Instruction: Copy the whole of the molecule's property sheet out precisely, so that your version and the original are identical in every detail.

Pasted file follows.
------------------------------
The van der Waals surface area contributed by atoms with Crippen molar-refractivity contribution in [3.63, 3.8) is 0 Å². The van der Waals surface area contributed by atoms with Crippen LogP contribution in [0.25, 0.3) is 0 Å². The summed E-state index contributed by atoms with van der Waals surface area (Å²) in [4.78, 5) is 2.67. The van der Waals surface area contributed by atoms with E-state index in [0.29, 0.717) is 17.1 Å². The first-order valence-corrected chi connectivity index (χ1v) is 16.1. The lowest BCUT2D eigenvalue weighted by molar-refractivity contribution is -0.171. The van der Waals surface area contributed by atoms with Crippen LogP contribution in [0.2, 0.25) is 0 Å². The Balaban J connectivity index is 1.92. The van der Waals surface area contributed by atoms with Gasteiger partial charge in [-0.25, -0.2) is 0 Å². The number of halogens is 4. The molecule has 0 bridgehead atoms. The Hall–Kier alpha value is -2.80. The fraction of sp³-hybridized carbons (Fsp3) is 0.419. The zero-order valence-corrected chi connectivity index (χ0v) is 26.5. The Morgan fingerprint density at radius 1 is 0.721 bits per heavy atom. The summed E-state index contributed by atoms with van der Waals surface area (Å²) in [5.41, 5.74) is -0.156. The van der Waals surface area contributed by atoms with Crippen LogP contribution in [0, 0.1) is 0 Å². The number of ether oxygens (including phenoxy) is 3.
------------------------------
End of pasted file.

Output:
The van der Waals surface area contributed by atoms with Crippen molar-refractivity contribution in [3.63, 3.8) is 0 Å². The van der Waals surface area contributed by atoms with Crippen LogP contribution in [0.25, 0.3) is 0 Å². The summed E-state index contributed by atoms with van der Waals surface area (Å²) in [4.78, 5) is 2.67. The van der Waals surface area contributed by atoms with E-state index in [0.29, 0.717) is 17.1 Å². The first-order valence-corrected chi connectivity index (χ1v) is 16.1. The lowest BCUT2D eigenvalue weighted by molar-refractivity contribution is -0.171. The van der Waals surface area contributed by atoms with Crippen LogP contribution in [0.2, 0.25) is 0 Å². The Balaban J connectivity index is 1.92. The van der Waals surface area contributed by atoms with Gasteiger partial charge in [-0.25, -0.2) is 0 Å². The number of halogens is 4. The molecule has 0 bridgehead atoms. The Hall–Kier alpha value is -2.80. The fraction of sp³-hybridized carbons (Fsp3) is 0.419. The zero-order valence-corrected chi connectivity index (χ0v) is 26.5. The Morgan fingerprint density at radius 1 is 0.721 bits per heavy atom. The summed E-state index contributed by atoms with van der Waals surface area (Å²) in [5.41, 5.74) is -0.156. The van der Waals surface area contributed by atoms with Crippen LogP contribution in [0, 0.1) is 0 Å². The number of ether oxygens (including phenoxy) is 3.